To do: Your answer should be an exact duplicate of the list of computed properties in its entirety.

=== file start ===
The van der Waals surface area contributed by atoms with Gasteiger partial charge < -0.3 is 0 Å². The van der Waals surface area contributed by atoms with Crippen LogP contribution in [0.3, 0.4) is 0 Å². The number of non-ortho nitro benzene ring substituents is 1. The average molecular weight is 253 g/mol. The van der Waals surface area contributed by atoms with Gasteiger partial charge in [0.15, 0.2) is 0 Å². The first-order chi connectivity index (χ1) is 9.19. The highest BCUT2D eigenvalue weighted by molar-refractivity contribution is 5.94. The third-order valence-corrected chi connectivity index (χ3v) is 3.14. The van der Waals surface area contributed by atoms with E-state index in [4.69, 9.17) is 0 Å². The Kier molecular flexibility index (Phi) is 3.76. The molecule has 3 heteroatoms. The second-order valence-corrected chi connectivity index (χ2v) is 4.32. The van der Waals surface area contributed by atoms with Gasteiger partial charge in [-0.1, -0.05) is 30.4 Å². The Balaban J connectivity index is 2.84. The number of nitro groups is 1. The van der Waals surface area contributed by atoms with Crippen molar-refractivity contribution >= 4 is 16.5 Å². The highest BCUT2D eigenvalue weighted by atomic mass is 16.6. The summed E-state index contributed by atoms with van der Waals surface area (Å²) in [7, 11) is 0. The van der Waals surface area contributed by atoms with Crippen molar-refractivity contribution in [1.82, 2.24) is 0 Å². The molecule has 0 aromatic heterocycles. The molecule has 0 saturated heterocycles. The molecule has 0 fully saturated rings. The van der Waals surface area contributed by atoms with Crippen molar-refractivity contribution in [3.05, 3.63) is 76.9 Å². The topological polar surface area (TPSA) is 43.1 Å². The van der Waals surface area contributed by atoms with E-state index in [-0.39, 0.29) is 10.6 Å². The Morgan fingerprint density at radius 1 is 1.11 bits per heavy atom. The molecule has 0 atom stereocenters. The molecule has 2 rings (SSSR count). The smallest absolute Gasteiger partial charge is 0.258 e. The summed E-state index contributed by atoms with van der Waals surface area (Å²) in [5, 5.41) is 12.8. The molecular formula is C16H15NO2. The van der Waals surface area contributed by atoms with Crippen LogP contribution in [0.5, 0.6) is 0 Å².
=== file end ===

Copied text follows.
The van der Waals surface area contributed by atoms with Gasteiger partial charge < -0.3 is 0 Å². The van der Waals surface area contributed by atoms with Crippen LogP contribution in [0.3, 0.4) is 0 Å². The number of non-ortho nitro benzene ring substituents is 1. The average molecular weight is 253 g/mol. The van der Waals surface area contributed by atoms with Gasteiger partial charge in [0.15, 0.2) is 0 Å². The first-order chi connectivity index (χ1) is 9.19. The highest BCUT2D eigenvalue weighted by molar-refractivity contribution is 5.94. The third-order valence-corrected chi connectivity index (χ3v) is 3.14. The van der Waals surface area contributed by atoms with E-state index in [4.69, 9.17) is 0 Å². The Kier molecular flexibility index (Phi) is 3.76. The molecule has 3 heteroatoms. The second-order valence-corrected chi connectivity index (χ2v) is 4.32. The van der Waals surface area contributed by atoms with Gasteiger partial charge in [-0.1, -0.05) is 30.4 Å². The Balaban J connectivity index is 2.84. The number of nitro groups is 1. The van der Waals surface area contributed by atoms with Crippen molar-refractivity contribution >= 4 is 16.5 Å². The highest BCUT2D eigenvalue weighted by atomic mass is 16.6. The summed E-state index contributed by atoms with van der Waals surface area (Å²) in [7, 11) is 0. The van der Waals surface area contributed by atoms with Crippen molar-refractivity contribution in [1.82, 2.24) is 0 Å². The molecule has 0 aromatic heterocycles. The molecule has 0 saturated heterocycles. The molecule has 0 fully saturated rings. The van der Waals surface area contributed by atoms with Crippen molar-refractivity contribution in [3.05, 3.63) is 76.9 Å². The topological polar surface area (TPSA) is 43.1 Å². The van der Waals surface area contributed by atoms with E-state index in [-0.39, 0.29) is 10.6 Å². The Morgan fingerprint density at radius 1 is 1.11 bits per heavy atom. The molecule has 0 atom stereocenters. The molecule has 2 rings (SSSR count). The smallest absolute Gasteiger partial charge is 0.258 e. The summed E-state index contributed by atoms with van der Waals surface area (Å²) in [5, 5.41) is 12.8. The molecular formula is C16H15NO2. The van der Waals surface area contributed by atoms with Crippen LogP contribution in [0.5, 0.6) is 0 Å².